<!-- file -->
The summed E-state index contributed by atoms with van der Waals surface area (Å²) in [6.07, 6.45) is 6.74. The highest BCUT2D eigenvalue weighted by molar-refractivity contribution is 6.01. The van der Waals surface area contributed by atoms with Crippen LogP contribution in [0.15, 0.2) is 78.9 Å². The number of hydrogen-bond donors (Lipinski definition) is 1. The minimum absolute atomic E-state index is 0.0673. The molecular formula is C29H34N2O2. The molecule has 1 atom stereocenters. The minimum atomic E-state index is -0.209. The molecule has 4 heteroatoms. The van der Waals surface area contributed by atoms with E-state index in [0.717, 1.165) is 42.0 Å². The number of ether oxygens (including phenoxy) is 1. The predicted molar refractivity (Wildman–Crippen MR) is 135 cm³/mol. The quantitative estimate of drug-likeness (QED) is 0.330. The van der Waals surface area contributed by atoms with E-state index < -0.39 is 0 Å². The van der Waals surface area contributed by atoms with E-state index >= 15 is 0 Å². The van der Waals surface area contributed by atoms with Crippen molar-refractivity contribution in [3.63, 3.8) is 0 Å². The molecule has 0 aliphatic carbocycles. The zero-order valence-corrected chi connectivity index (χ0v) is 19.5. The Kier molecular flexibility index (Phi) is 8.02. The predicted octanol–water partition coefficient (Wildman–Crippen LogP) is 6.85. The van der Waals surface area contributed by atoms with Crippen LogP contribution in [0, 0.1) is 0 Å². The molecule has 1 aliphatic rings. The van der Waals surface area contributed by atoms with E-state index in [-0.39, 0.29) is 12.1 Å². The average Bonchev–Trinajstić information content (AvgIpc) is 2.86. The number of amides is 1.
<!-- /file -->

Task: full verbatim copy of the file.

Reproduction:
The summed E-state index contributed by atoms with van der Waals surface area (Å²) in [6.07, 6.45) is 6.74. The highest BCUT2D eigenvalue weighted by molar-refractivity contribution is 6.01. The van der Waals surface area contributed by atoms with Crippen LogP contribution in [0.15, 0.2) is 78.9 Å². The number of hydrogen-bond donors (Lipinski definition) is 1. The minimum absolute atomic E-state index is 0.0673. The molecular formula is C29H34N2O2. The molecule has 1 atom stereocenters. The minimum atomic E-state index is -0.209. The molecule has 4 heteroatoms. The van der Waals surface area contributed by atoms with E-state index in [0.717, 1.165) is 42.0 Å². The number of ether oxygens (including phenoxy) is 1. The predicted molar refractivity (Wildman–Crippen MR) is 135 cm³/mol. The quantitative estimate of drug-likeness (QED) is 0.330. The van der Waals surface area contributed by atoms with E-state index < -0.39 is 0 Å². The van der Waals surface area contributed by atoms with E-state index >= 15 is 0 Å². The van der Waals surface area contributed by atoms with Crippen molar-refractivity contribution in [3.63, 3.8) is 0 Å². The molecule has 0 aliphatic carbocycles. The zero-order valence-corrected chi connectivity index (χ0v) is 19.5. The Kier molecular flexibility index (Phi) is 8.02. The predicted octanol–water partition coefficient (Wildman–Crippen LogP) is 6.85. The van der Waals surface area contributed by atoms with Crippen LogP contribution in [0, 0.1) is 0 Å². The molecule has 1 aliphatic rings. The van der Waals surface area contributed by atoms with E-state index in [-0.39, 0.29) is 12.1 Å². The average Bonchev–Trinajstić information content (AvgIpc) is 2.86. The number of amides is 1.